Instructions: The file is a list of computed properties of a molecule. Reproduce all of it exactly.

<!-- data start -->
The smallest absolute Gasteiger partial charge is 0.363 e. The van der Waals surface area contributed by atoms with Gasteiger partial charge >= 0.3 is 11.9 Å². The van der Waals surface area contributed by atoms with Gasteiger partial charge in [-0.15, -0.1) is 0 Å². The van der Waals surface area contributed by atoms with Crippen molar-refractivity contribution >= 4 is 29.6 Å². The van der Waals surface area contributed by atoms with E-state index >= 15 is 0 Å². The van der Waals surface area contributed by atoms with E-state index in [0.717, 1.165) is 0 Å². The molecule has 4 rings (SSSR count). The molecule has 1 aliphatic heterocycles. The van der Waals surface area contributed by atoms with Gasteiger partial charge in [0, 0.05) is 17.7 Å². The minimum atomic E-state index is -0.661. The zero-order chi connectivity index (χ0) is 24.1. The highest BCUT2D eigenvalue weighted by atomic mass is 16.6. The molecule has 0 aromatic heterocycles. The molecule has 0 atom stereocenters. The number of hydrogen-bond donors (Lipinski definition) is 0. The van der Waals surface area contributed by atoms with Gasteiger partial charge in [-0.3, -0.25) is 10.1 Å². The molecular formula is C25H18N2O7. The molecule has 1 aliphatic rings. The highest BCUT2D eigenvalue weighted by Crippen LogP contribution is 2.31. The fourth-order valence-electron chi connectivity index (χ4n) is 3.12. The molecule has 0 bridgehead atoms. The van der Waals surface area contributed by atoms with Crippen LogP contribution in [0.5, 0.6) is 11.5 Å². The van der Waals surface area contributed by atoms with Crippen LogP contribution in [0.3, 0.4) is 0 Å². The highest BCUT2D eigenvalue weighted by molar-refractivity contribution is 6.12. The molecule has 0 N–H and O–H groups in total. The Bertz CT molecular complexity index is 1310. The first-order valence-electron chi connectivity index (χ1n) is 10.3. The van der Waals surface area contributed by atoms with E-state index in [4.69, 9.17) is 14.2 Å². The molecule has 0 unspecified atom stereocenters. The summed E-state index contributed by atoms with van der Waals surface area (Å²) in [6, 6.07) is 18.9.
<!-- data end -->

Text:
The smallest absolute Gasteiger partial charge is 0.363 e. The van der Waals surface area contributed by atoms with Gasteiger partial charge >= 0.3 is 11.9 Å². The van der Waals surface area contributed by atoms with Gasteiger partial charge in [-0.15, -0.1) is 0 Å². The van der Waals surface area contributed by atoms with Crippen molar-refractivity contribution >= 4 is 29.6 Å². The van der Waals surface area contributed by atoms with E-state index >= 15 is 0 Å². The van der Waals surface area contributed by atoms with E-state index in [0.717, 1.165) is 0 Å². The molecule has 4 rings (SSSR count). The molecule has 1 aliphatic heterocycles. The van der Waals surface area contributed by atoms with Gasteiger partial charge in [0, 0.05) is 17.7 Å². The minimum atomic E-state index is -0.661. The zero-order chi connectivity index (χ0) is 24.1. The highest BCUT2D eigenvalue weighted by atomic mass is 16.6. The molecule has 0 aromatic heterocycles. The molecule has 0 atom stereocenters. The number of hydrogen-bond donors (Lipinski definition) is 0. The van der Waals surface area contributed by atoms with Gasteiger partial charge in [-0.3, -0.25) is 10.1 Å². The molecular formula is C25H18N2O7. The molecule has 1 aliphatic rings. The highest BCUT2D eigenvalue weighted by Crippen LogP contribution is 2.31. The fourth-order valence-electron chi connectivity index (χ4n) is 3.12. The molecule has 0 bridgehead atoms. The van der Waals surface area contributed by atoms with Crippen LogP contribution in [0.5, 0.6) is 11.5 Å². The van der Waals surface area contributed by atoms with Crippen LogP contribution in [0.3, 0.4) is 0 Å². The highest BCUT2D eigenvalue weighted by molar-refractivity contribution is 6.12. The molecule has 0 N–H and O–H groups in total. The Bertz CT molecular complexity index is 1310. The first-order valence-electron chi connectivity index (χ1n) is 10.3. The van der Waals surface area contributed by atoms with E-state index in [4.69, 9.17) is 14.2 Å². The molecule has 0 unspecified atom stereocenters. The summed E-state index contributed by atoms with van der Waals surface area (Å²) in [6, 6.07) is 18.9.